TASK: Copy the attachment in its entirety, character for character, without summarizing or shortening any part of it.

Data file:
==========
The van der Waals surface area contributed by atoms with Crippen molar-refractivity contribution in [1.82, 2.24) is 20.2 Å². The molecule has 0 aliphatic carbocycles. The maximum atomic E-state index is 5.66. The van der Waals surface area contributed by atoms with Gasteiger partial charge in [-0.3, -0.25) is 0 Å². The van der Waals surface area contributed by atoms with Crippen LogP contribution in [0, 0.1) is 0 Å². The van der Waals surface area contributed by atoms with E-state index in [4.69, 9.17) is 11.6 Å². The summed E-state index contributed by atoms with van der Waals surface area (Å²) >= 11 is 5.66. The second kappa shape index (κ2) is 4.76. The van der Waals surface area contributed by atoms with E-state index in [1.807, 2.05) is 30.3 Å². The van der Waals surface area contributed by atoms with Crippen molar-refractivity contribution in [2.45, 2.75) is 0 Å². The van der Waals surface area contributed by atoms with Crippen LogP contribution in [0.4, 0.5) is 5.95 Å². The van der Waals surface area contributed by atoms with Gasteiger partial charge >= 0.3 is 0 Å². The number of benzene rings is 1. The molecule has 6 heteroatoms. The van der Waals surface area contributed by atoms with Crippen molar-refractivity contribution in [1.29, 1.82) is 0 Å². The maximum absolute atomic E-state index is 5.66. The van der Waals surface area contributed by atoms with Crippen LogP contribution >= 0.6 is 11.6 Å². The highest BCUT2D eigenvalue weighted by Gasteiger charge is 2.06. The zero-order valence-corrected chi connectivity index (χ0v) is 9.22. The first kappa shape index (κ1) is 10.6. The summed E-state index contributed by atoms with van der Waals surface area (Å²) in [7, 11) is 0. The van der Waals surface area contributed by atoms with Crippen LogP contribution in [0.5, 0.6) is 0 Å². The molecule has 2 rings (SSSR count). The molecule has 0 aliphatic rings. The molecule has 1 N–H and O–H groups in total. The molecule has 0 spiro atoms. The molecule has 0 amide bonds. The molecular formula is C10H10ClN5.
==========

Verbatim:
The van der Waals surface area contributed by atoms with Crippen molar-refractivity contribution in [1.82, 2.24) is 20.2 Å². The molecule has 0 aliphatic carbocycles. The maximum atomic E-state index is 5.66. The van der Waals surface area contributed by atoms with Gasteiger partial charge in [-0.3, -0.25) is 0 Å². The van der Waals surface area contributed by atoms with Crippen LogP contribution in [0, 0.1) is 0 Å². The van der Waals surface area contributed by atoms with E-state index in [4.69, 9.17) is 11.6 Å². The summed E-state index contributed by atoms with van der Waals surface area (Å²) >= 11 is 5.66. The second kappa shape index (κ2) is 4.76. The van der Waals surface area contributed by atoms with E-state index in [1.807, 2.05) is 30.3 Å². The van der Waals surface area contributed by atoms with Crippen molar-refractivity contribution in [2.45, 2.75) is 0 Å². The van der Waals surface area contributed by atoms with Crippen LogP contribution in [0.4, 0.5) is 5.95 Å². The van der Waals surface area contributed by atoms with Gasteiger partial charge >= 0.3 is 0 Å². The number of benzene rings is 1. The molecule has 6 heteroatoms. The van der Waals surface area contributed by atoms with Crippen molar-refractivity contribution in [1.29, 1.82) is 0 Å². The maximum absolute atomic E-state index is 5.66. The van der Waals surface area contributed by atoms with Crippen LogP contribution >= 0.6 is 11.6 Å². The highest BCUT2D eigenvalue weighted by Gasteiger charge is 2.06. The zero-order valence-corrected chi connectivity index (χ0v) is 9.22. The first kappa shape index (κ1) is 10.6. The summed E-state index contributed by atoms with van der Waals surface area (Å²) in [7, 11) is 0. The van der Waals surface area contributed by atoms with Crippen LogP contribution in [0.5, 0.6) is 0 Å². The molecule has 2 rings (SSSR count). The molecule has 0 aliphatic rings. The molecule has 1 N–H and O–H groups in total. The molecule has 0 spiro atoms. The molecule has 0 amide bonds. The molecular formula is C10H10ClN5.